Regarded by some as Mahler's "long night of the soul," and disparaged by others as a hodgepodge of odd effects bordering on self-parody, the Symphony No. 7, "The Song of the Night," is both sublime in its nocturnal evocations and, arguably, preposterous in its post-Romantic excesses. Performances of this paradoxical work tend to fall into two groups: unconvincing travesties that play up the work's histrionics and bombast, or compelling readings that draw out the symphony's deeper emotions, in spite of the clatter, and balance its apparent incongruities in a unified interpretation. Sir Simon Rattle's recording with the City of Birmingham Symphony Orchestra belongs in the latter category, for its expressive depth, unsensational treatment of the score's peculiarities, and coherent progress from the gloomy opening to the bravura conclusion. This recording is patched together from the best takes of two performances at the 1991 Aldeburgh Festival, and the composite results might seem to belie the unity of the interpretation. But Rattle and the orchestra create a real sense of propulsion and symphonic trajectory, and if the editing eliminated faulty playing, it did not impair the conductor's clear vision or impede the players' momentum. EMI's recording is generally fine, though a volume adjustment may be necessary at the beginning of the boisterous Rondo-Finale.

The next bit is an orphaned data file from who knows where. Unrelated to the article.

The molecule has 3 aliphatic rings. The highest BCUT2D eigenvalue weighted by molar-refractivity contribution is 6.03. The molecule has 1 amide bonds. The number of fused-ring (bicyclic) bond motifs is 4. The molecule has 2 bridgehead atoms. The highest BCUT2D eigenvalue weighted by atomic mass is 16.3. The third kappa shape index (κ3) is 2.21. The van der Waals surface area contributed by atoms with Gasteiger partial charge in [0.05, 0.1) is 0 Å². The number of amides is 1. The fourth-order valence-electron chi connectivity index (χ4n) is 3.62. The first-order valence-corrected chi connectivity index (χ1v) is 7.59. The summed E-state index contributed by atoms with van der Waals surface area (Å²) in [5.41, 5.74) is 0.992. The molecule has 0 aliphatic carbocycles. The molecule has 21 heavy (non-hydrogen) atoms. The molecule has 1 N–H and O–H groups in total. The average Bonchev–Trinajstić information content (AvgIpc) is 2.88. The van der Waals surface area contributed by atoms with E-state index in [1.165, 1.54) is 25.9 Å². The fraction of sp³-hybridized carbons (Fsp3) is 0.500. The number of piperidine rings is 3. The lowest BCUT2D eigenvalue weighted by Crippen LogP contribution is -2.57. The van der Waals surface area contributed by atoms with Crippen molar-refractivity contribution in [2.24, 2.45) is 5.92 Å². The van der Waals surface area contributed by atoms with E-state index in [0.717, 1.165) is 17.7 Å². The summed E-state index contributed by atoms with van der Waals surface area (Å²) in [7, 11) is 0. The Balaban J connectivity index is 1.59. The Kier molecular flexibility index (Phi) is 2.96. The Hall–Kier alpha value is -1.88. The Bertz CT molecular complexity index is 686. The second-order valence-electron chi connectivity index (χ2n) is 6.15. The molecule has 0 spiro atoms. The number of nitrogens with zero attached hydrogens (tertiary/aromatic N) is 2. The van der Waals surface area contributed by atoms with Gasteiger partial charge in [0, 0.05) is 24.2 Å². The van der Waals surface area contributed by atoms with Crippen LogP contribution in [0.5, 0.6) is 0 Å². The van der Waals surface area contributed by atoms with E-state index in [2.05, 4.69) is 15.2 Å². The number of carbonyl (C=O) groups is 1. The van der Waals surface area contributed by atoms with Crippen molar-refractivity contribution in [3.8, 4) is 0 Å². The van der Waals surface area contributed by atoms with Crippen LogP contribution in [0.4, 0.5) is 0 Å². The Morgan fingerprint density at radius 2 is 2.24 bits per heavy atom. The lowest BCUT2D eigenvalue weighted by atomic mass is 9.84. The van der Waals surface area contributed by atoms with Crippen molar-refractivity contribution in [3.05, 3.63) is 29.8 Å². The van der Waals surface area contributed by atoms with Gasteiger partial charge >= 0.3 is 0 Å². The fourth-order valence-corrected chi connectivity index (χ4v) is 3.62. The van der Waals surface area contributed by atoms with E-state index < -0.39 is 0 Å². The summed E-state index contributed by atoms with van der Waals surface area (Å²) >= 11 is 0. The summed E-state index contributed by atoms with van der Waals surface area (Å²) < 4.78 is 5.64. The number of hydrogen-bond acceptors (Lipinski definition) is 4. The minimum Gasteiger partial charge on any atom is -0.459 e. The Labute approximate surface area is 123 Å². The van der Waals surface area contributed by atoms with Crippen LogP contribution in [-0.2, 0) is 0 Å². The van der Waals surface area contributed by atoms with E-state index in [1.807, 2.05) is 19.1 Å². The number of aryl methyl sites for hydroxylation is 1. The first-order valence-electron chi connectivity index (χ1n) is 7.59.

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AllMusic Review by Blair Sanderson
|Symphony No. 7 in E minor ("Song of the Night")|